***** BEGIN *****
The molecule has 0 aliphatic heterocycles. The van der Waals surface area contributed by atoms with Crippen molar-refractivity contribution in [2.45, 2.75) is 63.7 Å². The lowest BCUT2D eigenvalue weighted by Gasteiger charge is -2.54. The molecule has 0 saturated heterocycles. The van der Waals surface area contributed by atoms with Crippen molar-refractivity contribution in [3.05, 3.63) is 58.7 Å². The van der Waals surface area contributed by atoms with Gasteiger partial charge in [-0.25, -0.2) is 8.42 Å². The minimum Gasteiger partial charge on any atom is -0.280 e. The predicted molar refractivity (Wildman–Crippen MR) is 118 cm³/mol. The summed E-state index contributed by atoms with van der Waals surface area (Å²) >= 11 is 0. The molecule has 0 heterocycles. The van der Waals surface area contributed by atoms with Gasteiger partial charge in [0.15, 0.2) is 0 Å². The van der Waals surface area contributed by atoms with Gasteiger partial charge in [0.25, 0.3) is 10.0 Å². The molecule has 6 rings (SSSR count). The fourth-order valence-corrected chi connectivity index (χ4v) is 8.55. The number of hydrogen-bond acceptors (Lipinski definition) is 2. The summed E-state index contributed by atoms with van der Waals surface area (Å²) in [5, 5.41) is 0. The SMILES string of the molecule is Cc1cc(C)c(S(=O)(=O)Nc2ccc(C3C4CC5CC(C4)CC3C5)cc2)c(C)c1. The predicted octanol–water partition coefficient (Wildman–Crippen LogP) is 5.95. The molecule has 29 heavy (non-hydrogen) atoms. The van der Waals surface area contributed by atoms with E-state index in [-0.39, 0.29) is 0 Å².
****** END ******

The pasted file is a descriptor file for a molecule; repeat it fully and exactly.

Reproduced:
The molecule has 0 aliphatic heterocycles. The van der Waals surface area contributed by atoms with Crippen molar-refractivity contribution in [2.45, 2.75) is 63.7 Å². The lowest BCUT2D eigenvalue weighted by Gasteiger charge is -2.54. The molecule has 0 saturated heterocycles. The van der Waals surface area contributed by atoms with Crippen molar-refractivity contribution in [3.05, 3.63) is 58.7 Å². The van der Waals surface area contributed by atoms with Gasteiger partial charge in [-0.25, -0.2) is 8.42 Å². The minimum Gasteiger partial charge on any atom is -0.280 e. The predicted molar refractivity (Wildman–Crippen MR) is 118 cm³/mol. The summed E-state index contributed by atoms with van der Waals surface area (Å²) >= 11 is 0. The molecule has 0 heterocycles. The van der Waals surface area contributed by atoms with Gasteiger partial charge in [0.15, 0.2) is 0 Å². The van der Waals surface area contributed by atoms with Gasteiger partial charge in [0.25, 0.3) is 10.0 Å². The molecule has 6 rings (SSSR count). The fourth-order valence-corrected chi connectivity index (χ4v) is 8.55. The number of hydrogen-bond acceptors (Lipinski definition) is 2. The summed E-state index contributed by atoms with van der Waals surface area (Å²) in [5, 5.41) is 0. The SMILES string of the molecule is Cc1cc(C)c(S(=O)(=O)Nc2ccc(C3C4CC5CC(C4)CC3C5)cc2)c(C)c1. The predicted octanol–water partition coefficient (Wildman–Crippen LogP) is 5.95. The molecule has 29 heavy (non-hydrogen) atoms. The van der Waals surface area contributed by atoms with E-state index in [-0.39, 0.29) is 0 Å².